John has practiced as a clinical psychologist since qualifying in 1998, primarily in the NHS working with adults, children and young people, both as community clients and as inpatients in acute crisis. For many years he worked as an inpatient consultant/service lead and during that time he served in elected positions as Chair of the Psychosis and Complex Mental Health Faculty and as Policy Director (England) for the Division of Clinical Psychology, British Psychological Society.
Available for: Face to face sessions at Snow Hill and Virtual sessions
John has practiced as a clinical psychologist since qualifying in 1998, primarily in the NHS working with adults, children and young people, both as community clients and as inpatients in acute crisis. Much of his clinical work has involved treating substance and behavioural addiction, often dually diagnosed alongside other mental health difficulties. For many years he worked as an inpatient consultant/service lead and during that time he served in elected positions as Chair of the Psychosis and Complex Mental Health Faculty and as Policy Director (England) for the Division of Clinical Psychology, British Psychological Society.
My philosophy of care is primarily derived from two sources: positive psychology, locating optimism and appreciating opportunities for states of flow, of joy in the midst of adversity, and existential humanism, engaging with our freedoms, responsibilities and choices as agents of change living our own lives. Both philosophical traditions hold in common a central exponent which is my guiding principle: creativity as a means of personal transformation.
As human beings, we alter our states of consciousness and/or seek out opportunities to lose ourselves in revery perhaps in a bid to find fulfilment, but often this results in becoming lost or at risk. In therapy, we can imagine and try out more positive ways to live well.
I tend to provide an emphasis on cognitive behavioural therapy as
useful particularly in progressive phases of work. My integrated approach to CBT often involves iteration with more exploratory approaches to facilitate ongoing assessment and formulation. Creativity plays a central role in collaboratively choosing modalities, obtaining focus and guiding direction of travel.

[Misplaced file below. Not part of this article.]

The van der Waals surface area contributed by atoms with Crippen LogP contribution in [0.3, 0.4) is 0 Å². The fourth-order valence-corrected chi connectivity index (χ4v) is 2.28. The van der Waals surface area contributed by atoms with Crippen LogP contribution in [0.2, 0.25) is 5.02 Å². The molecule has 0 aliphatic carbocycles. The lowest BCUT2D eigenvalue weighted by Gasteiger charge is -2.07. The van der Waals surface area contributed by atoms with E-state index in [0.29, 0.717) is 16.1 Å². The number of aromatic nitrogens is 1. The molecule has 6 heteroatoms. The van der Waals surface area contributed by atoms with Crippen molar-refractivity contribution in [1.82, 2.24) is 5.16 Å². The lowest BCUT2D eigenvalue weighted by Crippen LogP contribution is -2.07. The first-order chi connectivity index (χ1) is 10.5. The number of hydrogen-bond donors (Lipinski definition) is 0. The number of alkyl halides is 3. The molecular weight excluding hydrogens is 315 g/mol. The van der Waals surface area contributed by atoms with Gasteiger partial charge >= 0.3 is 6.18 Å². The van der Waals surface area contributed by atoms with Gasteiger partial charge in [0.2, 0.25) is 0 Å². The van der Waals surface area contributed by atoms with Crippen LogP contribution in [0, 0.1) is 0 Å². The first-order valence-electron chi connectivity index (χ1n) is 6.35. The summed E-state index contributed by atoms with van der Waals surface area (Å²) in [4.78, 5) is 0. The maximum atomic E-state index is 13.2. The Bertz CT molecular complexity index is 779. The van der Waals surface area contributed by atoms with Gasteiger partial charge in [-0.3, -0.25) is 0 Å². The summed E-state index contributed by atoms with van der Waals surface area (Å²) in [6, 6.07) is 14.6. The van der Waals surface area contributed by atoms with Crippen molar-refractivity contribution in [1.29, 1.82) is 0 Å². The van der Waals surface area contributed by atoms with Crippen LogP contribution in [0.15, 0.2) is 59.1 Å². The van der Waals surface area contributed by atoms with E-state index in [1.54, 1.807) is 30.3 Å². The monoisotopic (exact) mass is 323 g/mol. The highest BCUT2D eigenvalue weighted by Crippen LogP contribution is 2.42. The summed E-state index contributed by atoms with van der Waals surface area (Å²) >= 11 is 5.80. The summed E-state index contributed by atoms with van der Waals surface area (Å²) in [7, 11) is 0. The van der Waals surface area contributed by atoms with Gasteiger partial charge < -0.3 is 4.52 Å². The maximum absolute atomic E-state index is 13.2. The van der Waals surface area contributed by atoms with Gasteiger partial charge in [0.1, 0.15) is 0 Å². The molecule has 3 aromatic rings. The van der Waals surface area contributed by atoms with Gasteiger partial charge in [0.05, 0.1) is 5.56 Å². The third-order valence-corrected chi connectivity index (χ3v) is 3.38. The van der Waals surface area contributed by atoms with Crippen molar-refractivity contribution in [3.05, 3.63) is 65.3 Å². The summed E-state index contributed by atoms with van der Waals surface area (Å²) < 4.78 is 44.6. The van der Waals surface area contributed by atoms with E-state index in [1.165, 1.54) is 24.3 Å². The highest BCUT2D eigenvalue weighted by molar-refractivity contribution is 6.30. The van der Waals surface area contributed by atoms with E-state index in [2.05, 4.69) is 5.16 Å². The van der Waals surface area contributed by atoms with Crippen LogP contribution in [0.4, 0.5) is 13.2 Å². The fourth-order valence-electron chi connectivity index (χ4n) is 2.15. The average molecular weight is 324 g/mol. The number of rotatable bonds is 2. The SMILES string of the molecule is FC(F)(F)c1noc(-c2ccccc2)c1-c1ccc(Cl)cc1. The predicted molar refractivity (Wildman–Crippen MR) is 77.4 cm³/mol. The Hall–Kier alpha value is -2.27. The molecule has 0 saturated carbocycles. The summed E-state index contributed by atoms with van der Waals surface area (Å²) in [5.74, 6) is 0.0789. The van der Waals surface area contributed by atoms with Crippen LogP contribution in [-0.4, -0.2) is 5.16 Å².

When working with people presenting with addictions, whether involving substances or persistent/compulsive behaviours, I think it is vital to establish whether abstinence is crucial to avoid harm to self or others, or whether harm minimisation can prospectively work to mitigate against risks. I consider motivation, emotional honesty and commitment to change as essential to recovery and I work hard to elicit and maintain this with clients.
When I work with someone, the first few sessions are usually handed over to the process of developing trust and rapport, establishing consent, talking through challenges. Next comes making sense of addictive behaviour and agreeing what ideally needs to change. We then begin to set some initial goals toward progress, using thought experiments to try these out imaginatively, before making adjustments and practicing in reality, as behavioural experiments.
This is coupled with a positive psychology approach to ensure we look at opportunities for general wellbeing, from getting active, scheduling tasks and building in rewards to being mindful in nature, creative practices and all forms of positive lived experience. Finding something healthy and constructive to choose instead of addictive repetition helps to cement in lasting change.
In therapy, we will continuously review progress, reaffirm consent for our direction of travel, re-set objectives where needed, reflect on what is working well, what needs a bit of course correction and how best to renew and replenish our shared commitment to improve quality of life.
As a person very much driven to live a creative life, I feel fortunate while pursuing my studies to have discovered that the application of psychology to support living well is a gratifyingly creative, collaborative process. I am motivated toward obtaining positive outcomes with my clients as a shared accomplishment, cheered on, intrinsically, by those satisfying moments of insight we discover as we progress on the journey.
Throughout my decades of experience working in mental health services, mainly with people in abject crisis, I have become convinced that creativity is something just about always accessible, even in the worst situations, if the client is willing and the psychologist never gives up. It is something that exists in the potential space of each session. From my vantage point, there is little else so rewarding as co-creating and bearing witness to emerging recovery.